Homeowners' associations were supposedly created by Real Estate Developers to oversee neighborhood maintenance, and to help developers to efficiently manage and market their properties.
But it often seems that their true purpose in life is to drive homeowners insane. Just listen for this "mantra" they use, the propaganda that HOAs are protecting property values -- definitely a fairy tale, but sadly often blindly believed by homeowners.
Homeowner wins right to park truck in own driveway (Say what?)
A.J. Vizzi spent almost $200,000 in legal fees to fight his HOA, the hilariously named Eagle Masters Association, after it sued him for parking his pick-up truck in his own driveway. In the first go-round at court, Vizzi won—but the HOA, being dicks, appealed. Vizzi prevailed again, however, and the judge awarded him $187,000 to pay his lawyers. After reading about this case, I think there should be a Constitutional amendment that explicitly protects people's right to park in their own driveways.
The Good News (According to Joe O. Westridge Neighbor)
In a news release from his law firm, Anderson said the association will have incurred more than $300,000 in legal fees and costs after paying the Vizzis. He said the Vizzis regret the fact that the homeowners will end up paying the bill, but had no other choice aside from giving in to the association's demands.
Governed by boards of directors homeowners ostensibly chosen by their peers to represent the interests of their communities HOAs are organizations that have become some what infamous for imposing arbitrary fines and liens on unpopular or "rogue" homeowners, making shit up as they go along, treating people unfairly, enforcing strict adherence to their rules, collecting fees, and acting irrationally or illegally. The people who sit on their boards are often petty, vindictive, utterly incompetent, and/or control-freakish. Regardless, anyone who wants to move into a housing development ruled by an HOA has to agree to follow the HOA's rules ”which can prove troublesome for anyone who's even slightly individualistic, or simply laissez-faire about the color of their neighbors' driveways.
And if you somehow end up on the board's bad side by, say, planting an unauthorized flower, or flying your flag on the wrong type of pole, it's likely that your HOA will fine you, lien you, and threaten you with foreclosure just like Jim Lane's HOA did.
Houston TX - FAKE - WANNABE HOA - HOA from Hell #2
Sure, you can decide against moving into a HOA governed development except that in many parts of the country, doing so has become increasingly difficult. More than 80 percent of newly built homes belong to association communities, reports the Associated Press; 24.4 million homes, or 20 percent of all homes in America, are represented by HOAs, with concentrations higher in some states. You can try to look for an HOA whose culture, rules, and members appeal to you but then again, if just one or two board members quit or are replaced, your HOA's culture and rules might become completely different/personally unbearable to you.
And if you somehow end up on the board's bad side by, say, planting an unauthorized flower, or flying your flag on the wrong type of pole, it's likely that your HOA will fine you, lien you, and threaten you with foreclosure.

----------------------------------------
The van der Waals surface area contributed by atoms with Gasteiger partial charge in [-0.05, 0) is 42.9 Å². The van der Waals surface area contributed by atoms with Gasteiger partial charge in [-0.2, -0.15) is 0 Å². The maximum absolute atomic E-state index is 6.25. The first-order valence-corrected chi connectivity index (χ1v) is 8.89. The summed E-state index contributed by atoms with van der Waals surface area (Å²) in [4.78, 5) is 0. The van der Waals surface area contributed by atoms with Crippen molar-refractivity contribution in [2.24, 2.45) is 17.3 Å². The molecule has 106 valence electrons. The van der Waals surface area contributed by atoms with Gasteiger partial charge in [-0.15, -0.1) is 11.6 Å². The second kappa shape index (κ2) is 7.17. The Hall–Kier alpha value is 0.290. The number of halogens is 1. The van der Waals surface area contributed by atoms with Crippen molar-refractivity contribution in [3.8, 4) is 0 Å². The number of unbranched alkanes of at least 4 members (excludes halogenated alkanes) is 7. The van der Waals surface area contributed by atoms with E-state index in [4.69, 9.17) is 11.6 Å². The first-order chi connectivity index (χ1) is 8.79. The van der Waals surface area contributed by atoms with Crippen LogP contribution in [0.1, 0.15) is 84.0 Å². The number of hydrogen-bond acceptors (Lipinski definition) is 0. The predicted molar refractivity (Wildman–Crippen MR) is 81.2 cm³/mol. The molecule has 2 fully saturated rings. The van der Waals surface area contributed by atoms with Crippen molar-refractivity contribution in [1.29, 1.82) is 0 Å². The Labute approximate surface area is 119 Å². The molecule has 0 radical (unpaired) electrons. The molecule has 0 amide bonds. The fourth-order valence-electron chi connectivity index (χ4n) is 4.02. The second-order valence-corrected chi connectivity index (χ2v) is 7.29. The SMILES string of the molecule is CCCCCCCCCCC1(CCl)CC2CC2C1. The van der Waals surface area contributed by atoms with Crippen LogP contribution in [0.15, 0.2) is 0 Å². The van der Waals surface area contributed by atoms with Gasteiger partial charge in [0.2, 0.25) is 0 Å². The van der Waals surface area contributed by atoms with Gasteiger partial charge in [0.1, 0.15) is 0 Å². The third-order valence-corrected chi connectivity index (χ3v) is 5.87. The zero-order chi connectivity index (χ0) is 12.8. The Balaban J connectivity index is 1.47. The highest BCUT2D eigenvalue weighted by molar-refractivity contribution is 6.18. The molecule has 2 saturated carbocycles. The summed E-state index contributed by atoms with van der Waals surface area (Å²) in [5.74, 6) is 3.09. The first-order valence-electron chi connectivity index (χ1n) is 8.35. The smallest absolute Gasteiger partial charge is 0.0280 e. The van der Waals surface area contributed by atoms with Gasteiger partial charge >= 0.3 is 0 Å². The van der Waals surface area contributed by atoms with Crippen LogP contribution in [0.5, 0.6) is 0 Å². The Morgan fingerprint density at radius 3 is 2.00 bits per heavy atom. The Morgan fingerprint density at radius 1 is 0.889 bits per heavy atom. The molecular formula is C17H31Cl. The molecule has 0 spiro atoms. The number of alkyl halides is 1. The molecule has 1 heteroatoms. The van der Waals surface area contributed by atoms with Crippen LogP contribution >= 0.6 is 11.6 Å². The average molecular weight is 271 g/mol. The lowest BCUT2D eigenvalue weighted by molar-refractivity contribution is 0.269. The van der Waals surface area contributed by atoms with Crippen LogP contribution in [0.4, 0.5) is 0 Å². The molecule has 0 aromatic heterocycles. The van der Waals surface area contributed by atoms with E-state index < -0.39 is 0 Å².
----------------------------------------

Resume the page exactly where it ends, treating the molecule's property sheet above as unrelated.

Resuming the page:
Example: A North Carolina man who's caught up in a dispute with his HOA because he planted some pansies in a community common area. He "felt the flowers would spruce up the park, which he viewed as unsightly and unkempt," reports the Huntersville Herald. For committing his act of botanical goodwill, the Gilead Ridge Homeowners Association fined him. Then, when he refused to pay, the HOA placed a lien on his house. In the interest of avoiding foreclosure, Lane paid the fine”but he's now suing the HOA for $800,000 for abuse of process and other things. He's also founded a statewide coalition to help other homeowners in his state fight back against their HOAs.
Don't think Lane's HOA "couldn't possibly" take his house just because he didn't pay their fines, because they totally could: "Before now, associations rarely, if ever, foreclosed on homeowners," reports AP. "But today, encouraged by a new industry of lawyers and consultants, boards are increasingly foreclosing on people 60 days past due on association fees."
Evan McKenzie, a University of Illinois-Chicago political science professor and author of the book Beyond Privatopia: Rethinking Residential Private Government, recently explained to me that a complicating aspect of HOA disputes is that they often become personalized, "so you can't even resolve them." When board members interpret the rules to suit their own ends, homeowners often must look to the courts to enforce basic standards of accountability”and that can get expensive. "There's no training or actual requirements" for board positions, McKenzie adds, which means that the people in charge often don't understand the most basic requirements of the law. Many homeowners don't, either.
And so you have chaos.
With that in mind, if you live in Westridge: Westridge has a "Civic Association" that has no formal right to do any thing to a home owner or their land or a tenant, period, save exercise a right we all enjoy, request the city enforce the deed restrictions. Enjoy your freedoms that come with freedom from any HOA; the freedom of home ownership and the right to do, within the covenants of the deed restrictions, city ordinances and laws, what ever you choose to do.
I know I will.
Do not let the few control Nazi's who want to bring in a HOA by hook or by crook steal those freedoms from you.
-- Joe Oliver, Neighbor
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